By Stephen Pollard
May 18, 2007
This piece by Jeff Randall on litter louts and other things which fire his ire is terrific:
The list was long: badly behaved children on aircraft, yobs of any sort, idiots who borrow £1.3 million on a pack of credit cards and then blame lenders for being "irresponsible", cold calls from investment charlatans, companies that have answering machines instead of receptionists, the M25, the London Underground, human rights lawyers who prevent terrorists from being deported, social security cheats and guardians of political correctness.
It was a crescendo of complaint that reached a climax when, finally, I blurted out my pet hate... "litter". Yes, litter.
Now, before you start reminding me that in a world of nuclear weapons, starving children and melting icecaps, there are many worse things to worry about than litter, I agree - but only in theory.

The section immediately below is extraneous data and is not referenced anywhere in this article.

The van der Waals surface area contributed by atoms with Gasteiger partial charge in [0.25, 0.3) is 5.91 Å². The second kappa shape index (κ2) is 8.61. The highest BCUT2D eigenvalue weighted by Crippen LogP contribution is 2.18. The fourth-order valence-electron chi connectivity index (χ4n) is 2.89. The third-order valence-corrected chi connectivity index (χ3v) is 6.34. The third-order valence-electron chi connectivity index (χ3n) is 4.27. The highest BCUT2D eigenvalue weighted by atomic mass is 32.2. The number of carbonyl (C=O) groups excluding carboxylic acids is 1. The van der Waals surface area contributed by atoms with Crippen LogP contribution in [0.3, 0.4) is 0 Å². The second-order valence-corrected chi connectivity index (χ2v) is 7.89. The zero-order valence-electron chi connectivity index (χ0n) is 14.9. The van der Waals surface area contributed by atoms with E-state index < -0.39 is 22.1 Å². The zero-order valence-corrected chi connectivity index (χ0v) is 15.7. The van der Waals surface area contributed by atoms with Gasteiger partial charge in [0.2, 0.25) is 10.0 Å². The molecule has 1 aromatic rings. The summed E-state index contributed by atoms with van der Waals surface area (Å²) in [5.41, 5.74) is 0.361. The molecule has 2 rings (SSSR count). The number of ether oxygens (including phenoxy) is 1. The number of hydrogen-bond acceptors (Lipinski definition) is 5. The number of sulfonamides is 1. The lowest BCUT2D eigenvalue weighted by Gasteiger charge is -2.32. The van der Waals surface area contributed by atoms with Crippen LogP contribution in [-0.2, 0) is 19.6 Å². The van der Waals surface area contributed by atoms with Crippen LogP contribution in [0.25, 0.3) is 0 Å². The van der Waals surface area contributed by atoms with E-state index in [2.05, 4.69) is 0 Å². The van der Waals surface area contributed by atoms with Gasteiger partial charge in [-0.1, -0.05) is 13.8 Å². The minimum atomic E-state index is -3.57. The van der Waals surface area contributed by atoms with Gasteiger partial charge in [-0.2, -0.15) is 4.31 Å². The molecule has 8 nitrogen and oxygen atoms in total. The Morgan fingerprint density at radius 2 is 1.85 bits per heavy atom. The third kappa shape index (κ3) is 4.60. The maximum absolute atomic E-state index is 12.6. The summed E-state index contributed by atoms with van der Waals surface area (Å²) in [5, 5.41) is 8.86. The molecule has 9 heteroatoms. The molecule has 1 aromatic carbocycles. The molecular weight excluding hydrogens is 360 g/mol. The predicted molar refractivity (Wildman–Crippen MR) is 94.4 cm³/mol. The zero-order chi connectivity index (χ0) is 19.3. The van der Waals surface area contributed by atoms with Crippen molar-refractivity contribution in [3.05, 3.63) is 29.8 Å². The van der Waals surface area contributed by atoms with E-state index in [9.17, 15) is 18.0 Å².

In practice, almost nothing infuriates me more than the dumping of rubbish in public places by selfish litter thugs. Their fouling of our streets, parks and countryside reflects a strain of moral degeneracy that blights a civilised society. It's the disposability of responsibility.
In an overweening welfare state that teaches us to expect someone else to pick up the tab, it's hardly surprising that many expect someone else to pick up the litter. We have created an underclass of takers, not necessarily defined by income (or the lack of it). They know their rights, but have no sense of obligation.
As Jeremy Paxman, the broadcaster, correctly points out, mountains of litter tell us much about the nation we have become. "People, like animals, do not generally foul their own nests. But they feel free to throw rubbish around for much the same reason that morons feel free to vandalise bus shelters - they do not feel the public realm is theirs."